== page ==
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How a Wet 'Fake Penis' Made James Franco an Ally

How a Wet 'Fake Penis' Made James Franco an Ally

James Franco

The King Cobra star revealed a humorous anecdote while accepting Outfest's Ally Award.


A prosthetic penis helped launch James Franco's career as an actor and ally of the LGBT community.

The King Cobra star was honored Saturday by the Outfest Los Angeles LGBT Film Festival with its first annual James Schamus Ally Award. After being introduced by gay director and former collaborator Gus Van Sant, Franco told a humorous anecdote at the ceremony about filming a poolside scene nearly naked in Milk, the biopic of assassinated gay politician Harvey Milk, in which Franco portrayed Milk's lover. His only covering during this particular shoot was a prosthetic penis.

"I was the only one naked," Franco said. "Everybody else was talking politics and there I was swimming naked. I didn't know, but Gus got, or somebody got us these fake penises that would make the actors feel more comfortable. So you just slide em over. There was no fitting or anything. They just gave it to me and I put it on."

Franco later learned from filmmaker Judd Apatow that his near nudity was mistaken for actual nudity by a few notable folks that day. Among them was Sean Penn, who would go on to win an Oscar for portraying Milk.

"Sean was looking over at me," Franco said. "I would just sort of sit there. Between some of the takes, I wouldn't put on a towel or anything, because I had the fake penis on. It got wet, obviously, because I was swimming, and so I guess it was sort of hanging off a little bit so it looked even longer."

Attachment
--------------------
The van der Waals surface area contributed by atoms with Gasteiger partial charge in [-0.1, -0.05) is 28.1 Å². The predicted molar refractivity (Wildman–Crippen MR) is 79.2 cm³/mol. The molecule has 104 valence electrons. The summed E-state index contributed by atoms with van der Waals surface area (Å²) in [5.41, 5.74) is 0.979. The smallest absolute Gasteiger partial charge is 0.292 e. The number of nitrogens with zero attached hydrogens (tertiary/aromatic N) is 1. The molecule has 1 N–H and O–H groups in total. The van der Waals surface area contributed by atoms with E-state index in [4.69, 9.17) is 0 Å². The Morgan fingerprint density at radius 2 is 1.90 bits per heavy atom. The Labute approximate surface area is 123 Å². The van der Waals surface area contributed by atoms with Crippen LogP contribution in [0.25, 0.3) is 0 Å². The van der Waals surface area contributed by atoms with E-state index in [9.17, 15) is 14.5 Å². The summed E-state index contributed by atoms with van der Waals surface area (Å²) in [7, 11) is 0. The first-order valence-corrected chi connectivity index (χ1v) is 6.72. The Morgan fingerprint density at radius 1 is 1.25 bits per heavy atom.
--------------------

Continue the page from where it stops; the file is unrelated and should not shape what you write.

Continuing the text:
According to Apatow, Penn had said of Franco, "He's younger, good-looking, and he's gotta have like the biggest schlong."

In a video introducing Franco for his award, James Schamus joked that he knew Franco would win an award for his allyship after watching footage of that day's shoot.

"Gus Van Sant had a vision, and it was so crucial to the narrative to have you continuously naked coming in and out of the pool. I thought, Wow, that is what an ally should look like," said Schamus, an ally who has produced films like Brokeback Mountain and TheKids Are All Right.

Schamus added that the ally award should "put to rest" rumors about Franco's sexuality. The actor, who recently identified as gay in everything but sex, has been long been dogged by whispers of relationships with other men, which were frequently reported on by Gawker.

Standing at the Directors Guild of America in Los Angeles, Franco thanked all of the LGBT people who have inspired him in his life and work as an actor and filmmaker. By name, he recognized "past heroes" like Hart Crane and Allen Ginsberg as well as living contemporaries like Van Sant and filmmaker Justin Kelly. Kelly directed King Cobra, a new film about murder in the gay porn industry that Franco produced that screened later that evening. Costars Alicia Silverstone, Keegan Allen, and Garrett Clayton, as well as producers Jordan Yale Levine and Scott Levenson, were also in attendance.

"So many of my heroes have been in this community, are a part of this community, and I'm just honored to be awarded something back," Franco said. "I love so many of these stories and so many people that come out of here and so many artists in particular. So I'm honored to tell their stories."

Watch Franco's speech below.

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Daniel Reynolds

Daniel Reynolds is the editor of social media for The Advocate. A native of New Jersey, he writes about entertainment, health, and politics.
Daniel Reynolds is the editor of social media for The Advocate. A native of New Jersey, he writes about entertainment, health, and politics.